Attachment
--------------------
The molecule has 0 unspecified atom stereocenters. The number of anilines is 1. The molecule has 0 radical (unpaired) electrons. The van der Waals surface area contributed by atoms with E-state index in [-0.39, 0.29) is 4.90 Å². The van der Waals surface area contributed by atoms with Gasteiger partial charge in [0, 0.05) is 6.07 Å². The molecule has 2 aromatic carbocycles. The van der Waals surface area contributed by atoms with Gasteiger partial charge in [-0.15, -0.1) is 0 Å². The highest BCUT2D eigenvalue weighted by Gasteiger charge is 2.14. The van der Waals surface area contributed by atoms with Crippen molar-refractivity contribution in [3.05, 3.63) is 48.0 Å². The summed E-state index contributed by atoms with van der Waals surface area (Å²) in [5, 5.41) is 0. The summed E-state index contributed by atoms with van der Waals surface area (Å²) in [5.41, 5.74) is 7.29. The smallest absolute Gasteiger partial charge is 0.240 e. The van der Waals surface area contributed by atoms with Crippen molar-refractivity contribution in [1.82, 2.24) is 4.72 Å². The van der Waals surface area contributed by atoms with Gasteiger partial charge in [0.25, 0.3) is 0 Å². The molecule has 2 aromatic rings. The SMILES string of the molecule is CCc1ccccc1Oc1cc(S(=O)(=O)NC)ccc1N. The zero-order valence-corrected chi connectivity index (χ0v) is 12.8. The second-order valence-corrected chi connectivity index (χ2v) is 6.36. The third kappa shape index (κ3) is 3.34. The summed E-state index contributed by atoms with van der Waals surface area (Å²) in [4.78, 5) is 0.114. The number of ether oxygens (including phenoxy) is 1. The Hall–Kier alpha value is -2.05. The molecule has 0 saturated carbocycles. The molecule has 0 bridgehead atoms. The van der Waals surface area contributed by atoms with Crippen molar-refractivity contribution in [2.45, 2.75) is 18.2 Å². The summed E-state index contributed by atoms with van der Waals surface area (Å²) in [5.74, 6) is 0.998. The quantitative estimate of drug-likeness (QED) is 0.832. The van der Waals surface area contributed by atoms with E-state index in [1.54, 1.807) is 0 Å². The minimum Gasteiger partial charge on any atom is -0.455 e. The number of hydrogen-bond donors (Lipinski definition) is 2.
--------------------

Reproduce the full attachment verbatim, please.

The molecule has 0 unspecified atom stereocenters. The number of anilines is 1. The molecule has 0 radical (unpaired) electrons. The van der Waals surface area contributed by atoms with E-state index in [-0.39, 0.29) is 4.90 Å². The van der Waals surface area contributed by atoms with Gasteiger partial charge in [0, 0.05) is 6.07 Å². The molecule has 2 aromatic carbocycles. The van der Waals surface area contributed by atoms with Gasteiger partial charge in [-0.15, -0.1) is 0 Å². The highest BCUT2D eigenvalue weighted by Gasteiger charge is 2.14. The van der Waals surface area contributed by atoms with Crippen molar-refractivity contribution in [3.05, 3.63) is 48.0 Å². The summed E-state index contributed by atoms with van der Waals surface area (Å²) in [5, 5.41) is 0. The summed E-state index contributed by atoms with van der Waals surface area (Å²) in [5.41, 5.74) is 7.29. The smallest absolute Gasteiger partial charge is 0.240 e. The van der Waals surface area contributed by atoms with Crippen molar-refractivity contribution in [1.82, 2.24) is 4.72 Å². The van der Waals surface area contributed by atoms with Gasteiger partial charge in [0.25, 0.3) is 0 Å². The molecule has 2 aromatic rings. The SMILES string of the molecule is CCc1ccccc1Oc1cc(S(=O)(=O)NC)ccc1N. The zero-order valence-corrected chi connectivity index (χ0v) is 12.8. The second-order valence-corrected chi connectivity index (χ2v) is 6.36. The third kappa shape index (κ3) is 3.34. The summed E-state index contributed by atoms with van der Waals surface area (Å²) in [4.78, 5) is 0.114. The number of ether oxygens (including phenoxy) is 1. The Hall–Kier alpha value is -2.05. The molecule has 0 saturated carbocycles. The molecule has 0 bridgehead atoms. The van der Waals surface area contributed by atoms with Crippen molar-refractivity contribution in [2.45, 2.75) is 18.2 Å². The summed E-state index contributed by atoms with van der Waals surface area (Å²) in [5.74, 6) is 0.998. The quantitative estimate of drug-likeness (QED) is 0.832. The van der Waals surface area contributed by atoms with E-state index in [1.54, 1.807) is 0 Å². The minimum Gasteiger partial charge on any atom is -0.455 e. The number of hydrogen-bond donors (Lipinski definition) is 2.